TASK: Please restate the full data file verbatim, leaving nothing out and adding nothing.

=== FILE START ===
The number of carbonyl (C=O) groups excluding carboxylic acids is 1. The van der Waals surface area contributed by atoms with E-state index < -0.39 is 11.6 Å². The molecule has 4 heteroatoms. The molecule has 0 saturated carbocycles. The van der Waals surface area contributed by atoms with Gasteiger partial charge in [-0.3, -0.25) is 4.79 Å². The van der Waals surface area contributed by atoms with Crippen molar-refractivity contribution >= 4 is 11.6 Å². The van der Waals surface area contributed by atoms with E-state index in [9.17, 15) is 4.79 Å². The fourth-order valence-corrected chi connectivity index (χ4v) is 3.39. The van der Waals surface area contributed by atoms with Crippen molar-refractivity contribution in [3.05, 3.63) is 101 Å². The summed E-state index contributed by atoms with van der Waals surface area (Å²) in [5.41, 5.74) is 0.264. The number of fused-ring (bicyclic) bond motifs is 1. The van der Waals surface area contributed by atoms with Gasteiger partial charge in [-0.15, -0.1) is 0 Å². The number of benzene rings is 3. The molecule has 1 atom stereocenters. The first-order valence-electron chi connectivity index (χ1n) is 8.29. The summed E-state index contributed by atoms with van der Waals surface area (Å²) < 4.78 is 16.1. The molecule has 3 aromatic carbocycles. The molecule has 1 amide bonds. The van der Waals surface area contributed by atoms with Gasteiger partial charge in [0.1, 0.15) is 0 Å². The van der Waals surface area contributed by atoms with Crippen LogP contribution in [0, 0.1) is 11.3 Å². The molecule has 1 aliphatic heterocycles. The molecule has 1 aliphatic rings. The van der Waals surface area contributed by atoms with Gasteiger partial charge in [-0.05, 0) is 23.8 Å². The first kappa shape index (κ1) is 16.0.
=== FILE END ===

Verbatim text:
The number of carbonyl (C=O) groups excluding carboxylic acids is 1. The van der Waals surface area contributed by atoms with E-state index < -0.39 is 11.6 Å². The molecule has 4 heteroatoms. The molecule has 0 saturated carbocycles. The van der Waals surface area contributed by atoms with Gasteiger partial charge in [-0.3, -0.25) is 4.79 Å². The van der Waals surface area contributed by atoms with Crippen molar-refractivity contribution >= 4 is 11.6 Å². The van der Waals surface area contributed by atoms with E-state index in [9.17, 15) is 4.79 Å². The fourth-order valence-corrected chi connectivity index (χ4v) is 3.39. The van der Waals surface area contributed by atoms with Crippen molar-refractivity contribution in [3.05, 3.63) is 101 Å². The summed E-state index contributed by atoms with van der Waals surface area (Å²) in [5.41, 5.74) is 0.264. The number of fused-ring (bicyclic) bond motifs is 1. The van der Waals surface area contributed by atoms with Gasteiger partial charge in [-0.15, -0.1) is 0 Å². The number of benzene rings is 3. The molecule has 1 atom stereocenters. The first-order valence-electron chi connectivity index (χ1n) is 8.29. The summed E-state index contributed by atoms with van der Waals surface area (Å²) < 4.78 is 16.1. The molecule has 3 aromatic carbocycles. The molecule has 1 amide bonds. The van der Waals surface area contributed by atoms with Gasteiger partial charge in [0.1, 0.15) is 0 Å². The van der Waals surface area contributed by atoms with Crippen LogP contribution in [0, 0.1) is 11.3 Å². The molecule has 1 aliphatic heterocycles. The molecule has 1 aliphatic rings. The van der Waals surface area contributed by atoms with Gasteiger partial charge in [-0.05, 0) is 23.8 Å². The first kappa shape index (κ1) is 16.0.